Academic journal article Nursing and Health Care Perspectives

Linking Remote Practice to Research: TECHNOLOGY IN ACTION

Academic journal article Nursing and Health Care Perspectives

Linking Remote Practice to Research: TECHNOLOGY IN ACTION

Article excerpt

NURSING FACULTY PRACTICES TODAY CONFRONT A MULTIEDGED SWORD THAT CAN BITE AND NICK THOSE WHO LACK THE KNOWLEDGE TO MASTER IT.

Such knowledge comes from detailed data about the structure, processes, costs, and outcomes of faculty practice, coupled with a clear vision about the practice environment and other contextual factors. * This article describes a strategy that links faculty research programs with practice and teaching activities. Faculty practice informs research and is informed by it. The relationship of faculty research/practice linkages to a new curriculum framework is explored.

ABSTRACT Nursing faculty practices are rarely set up to collect and analyze data, but evidence about the effects and costs of clinical care provided by faculty is required by health plans and other payers. This article describes a strategy that links faculty research programs with practice and teaching activities in various locations. An informatics infrastructure uses a common language for data collection and a set of coherent processes for implementation. The theoretical basis for conducting practice-based research is explored.

Background Faculty practices are rarely set up to collect and analyze data. But, in today's health care environment, any practice -- no matter how well intentioned -- will fail if it lacks an ongoing means of support. Evidence about the effects and costs of clinical care provided by faculty and other clinicians is required by health plans, other payers, and those recipients of care who are knowledgeable enough to ask. Such evidence-based practice is increasingly the standard of the health care marketplace. And although it can appear to represent a "cookbook" approach to health care delivery, the reality is that such evidence is required for clinicians to be accepted for practice in clinical settings and/or to receive payment for clinical services.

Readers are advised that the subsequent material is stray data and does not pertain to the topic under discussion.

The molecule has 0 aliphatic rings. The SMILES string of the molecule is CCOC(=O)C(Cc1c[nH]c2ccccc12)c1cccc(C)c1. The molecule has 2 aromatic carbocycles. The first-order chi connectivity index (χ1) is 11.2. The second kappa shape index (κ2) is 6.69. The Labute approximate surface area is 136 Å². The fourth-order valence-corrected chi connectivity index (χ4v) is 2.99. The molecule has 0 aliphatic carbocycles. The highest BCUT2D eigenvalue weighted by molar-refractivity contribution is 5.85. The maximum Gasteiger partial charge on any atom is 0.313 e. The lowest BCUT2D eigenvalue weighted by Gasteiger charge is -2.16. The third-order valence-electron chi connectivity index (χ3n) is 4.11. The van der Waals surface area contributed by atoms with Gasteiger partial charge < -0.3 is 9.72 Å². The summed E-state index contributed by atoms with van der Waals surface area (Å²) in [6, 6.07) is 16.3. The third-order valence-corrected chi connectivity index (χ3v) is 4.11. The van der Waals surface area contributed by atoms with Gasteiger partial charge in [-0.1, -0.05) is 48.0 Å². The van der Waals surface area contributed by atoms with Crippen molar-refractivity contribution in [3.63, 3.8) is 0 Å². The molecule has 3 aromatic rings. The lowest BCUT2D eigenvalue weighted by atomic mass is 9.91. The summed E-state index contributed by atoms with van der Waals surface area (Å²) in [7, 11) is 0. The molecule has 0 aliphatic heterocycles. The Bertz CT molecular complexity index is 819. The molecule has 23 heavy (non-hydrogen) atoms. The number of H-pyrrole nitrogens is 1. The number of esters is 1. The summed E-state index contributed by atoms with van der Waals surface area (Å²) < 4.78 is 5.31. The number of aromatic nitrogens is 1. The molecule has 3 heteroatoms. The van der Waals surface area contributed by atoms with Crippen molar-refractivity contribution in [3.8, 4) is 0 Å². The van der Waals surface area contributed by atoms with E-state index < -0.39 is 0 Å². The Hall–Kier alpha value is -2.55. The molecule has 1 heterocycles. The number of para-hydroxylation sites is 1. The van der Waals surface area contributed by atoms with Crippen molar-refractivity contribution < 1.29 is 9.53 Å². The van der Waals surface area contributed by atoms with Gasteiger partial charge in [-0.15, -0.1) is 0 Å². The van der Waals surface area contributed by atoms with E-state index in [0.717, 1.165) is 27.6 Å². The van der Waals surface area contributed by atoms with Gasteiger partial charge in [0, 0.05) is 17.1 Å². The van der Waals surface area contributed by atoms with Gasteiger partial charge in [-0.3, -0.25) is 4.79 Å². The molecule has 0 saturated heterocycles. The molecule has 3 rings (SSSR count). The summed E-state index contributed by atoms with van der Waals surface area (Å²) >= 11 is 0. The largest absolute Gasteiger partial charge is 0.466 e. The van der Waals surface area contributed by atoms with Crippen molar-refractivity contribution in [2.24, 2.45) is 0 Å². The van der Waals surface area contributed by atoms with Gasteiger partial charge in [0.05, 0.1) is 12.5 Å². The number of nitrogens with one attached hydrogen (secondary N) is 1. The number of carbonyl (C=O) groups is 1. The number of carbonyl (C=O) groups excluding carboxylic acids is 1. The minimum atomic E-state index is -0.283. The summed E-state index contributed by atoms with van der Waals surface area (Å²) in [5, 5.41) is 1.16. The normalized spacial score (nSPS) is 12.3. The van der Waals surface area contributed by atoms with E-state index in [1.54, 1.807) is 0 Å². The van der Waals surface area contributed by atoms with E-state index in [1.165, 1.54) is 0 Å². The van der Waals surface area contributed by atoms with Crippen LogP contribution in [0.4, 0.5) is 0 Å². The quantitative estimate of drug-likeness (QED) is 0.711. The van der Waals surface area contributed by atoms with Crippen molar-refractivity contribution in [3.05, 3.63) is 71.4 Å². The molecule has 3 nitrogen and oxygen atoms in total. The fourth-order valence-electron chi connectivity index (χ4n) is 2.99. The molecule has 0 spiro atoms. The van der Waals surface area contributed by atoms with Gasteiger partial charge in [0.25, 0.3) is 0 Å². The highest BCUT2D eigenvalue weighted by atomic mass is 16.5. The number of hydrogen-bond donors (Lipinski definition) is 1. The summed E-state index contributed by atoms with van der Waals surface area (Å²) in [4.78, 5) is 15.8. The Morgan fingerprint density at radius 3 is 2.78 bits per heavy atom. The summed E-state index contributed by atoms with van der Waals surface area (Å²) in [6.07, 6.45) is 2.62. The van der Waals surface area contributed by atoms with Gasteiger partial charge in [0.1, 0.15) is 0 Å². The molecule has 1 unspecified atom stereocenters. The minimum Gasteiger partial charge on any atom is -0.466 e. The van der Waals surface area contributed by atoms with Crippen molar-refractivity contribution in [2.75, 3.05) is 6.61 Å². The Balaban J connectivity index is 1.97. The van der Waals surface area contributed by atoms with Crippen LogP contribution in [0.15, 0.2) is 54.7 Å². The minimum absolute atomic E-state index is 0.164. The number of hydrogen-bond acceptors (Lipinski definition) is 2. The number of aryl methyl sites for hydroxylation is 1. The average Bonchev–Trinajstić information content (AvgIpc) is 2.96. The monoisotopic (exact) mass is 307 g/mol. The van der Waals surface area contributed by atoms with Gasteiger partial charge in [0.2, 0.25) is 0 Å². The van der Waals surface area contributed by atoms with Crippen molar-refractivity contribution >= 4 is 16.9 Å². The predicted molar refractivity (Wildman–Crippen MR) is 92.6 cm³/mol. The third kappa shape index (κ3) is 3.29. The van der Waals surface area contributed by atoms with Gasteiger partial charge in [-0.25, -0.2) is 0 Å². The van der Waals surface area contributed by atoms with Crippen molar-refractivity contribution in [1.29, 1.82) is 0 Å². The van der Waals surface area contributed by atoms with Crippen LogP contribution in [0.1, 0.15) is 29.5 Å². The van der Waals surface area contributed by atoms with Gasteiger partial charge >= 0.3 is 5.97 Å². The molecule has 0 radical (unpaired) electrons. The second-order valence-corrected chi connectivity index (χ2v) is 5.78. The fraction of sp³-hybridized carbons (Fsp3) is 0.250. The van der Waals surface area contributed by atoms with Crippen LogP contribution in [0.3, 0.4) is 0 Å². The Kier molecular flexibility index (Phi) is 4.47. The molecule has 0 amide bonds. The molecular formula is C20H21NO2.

Traditionally, faculty practices have been developed primarily for some combination of the following purposes:

* Meeting the needs of vulnerable and underserved populations.

* Providing clinical experiences for students in the presence of expert clinicians.

* Assuring that faculty who are clinical experts are consistently able to practice.

* Bringing income into schools of nursing for faculty practice. The combination and priority of these elements will vary in each setting.

At the University of Colorado Health Sciences Center (UCHSC) School of Nursing, faculty practices have existed for many years, primarily to provide clinical practice sites for pre-professional and advanced practice students. The sites for primary care practice are diverse and include school-based clinics, senior citizen centers, youth detention centers, adult correctional facilities, community clinics, and shelters for battered women and the homeless. They have been primarily supported though contractual arrangements with various community agencies or through out-of-pocket payment by patients or their families; rarely was third-party payment available.

In the early 1990s, the School of Nursing formalized its faculty practice plan as Health Care Partners (HCP). HCP provided the administrative infrastructure required for seeking third-party payment where available, billing patients directly, and providing free care as needed. HCP was also designed to provide the primary clinical education sites for nurse-midwifery, nurse practitioner, and other advanced practice students. But only limited linkage existed between the faculty's practices, its research, and the school's overall curriculum.

Developing a Curricular Framework The direct linkage of faculty practice with research enables an inherently important concept in education, that expert faculty teach what they know at the expert level because their research informs their practice and their practice and research inform their teaching. To integrate these missions, the UCHSC School of Nursing faculty have developed a curricular framework designed to focus on four research-practice elements (1):

* Human experience of health, illness, and healing. …

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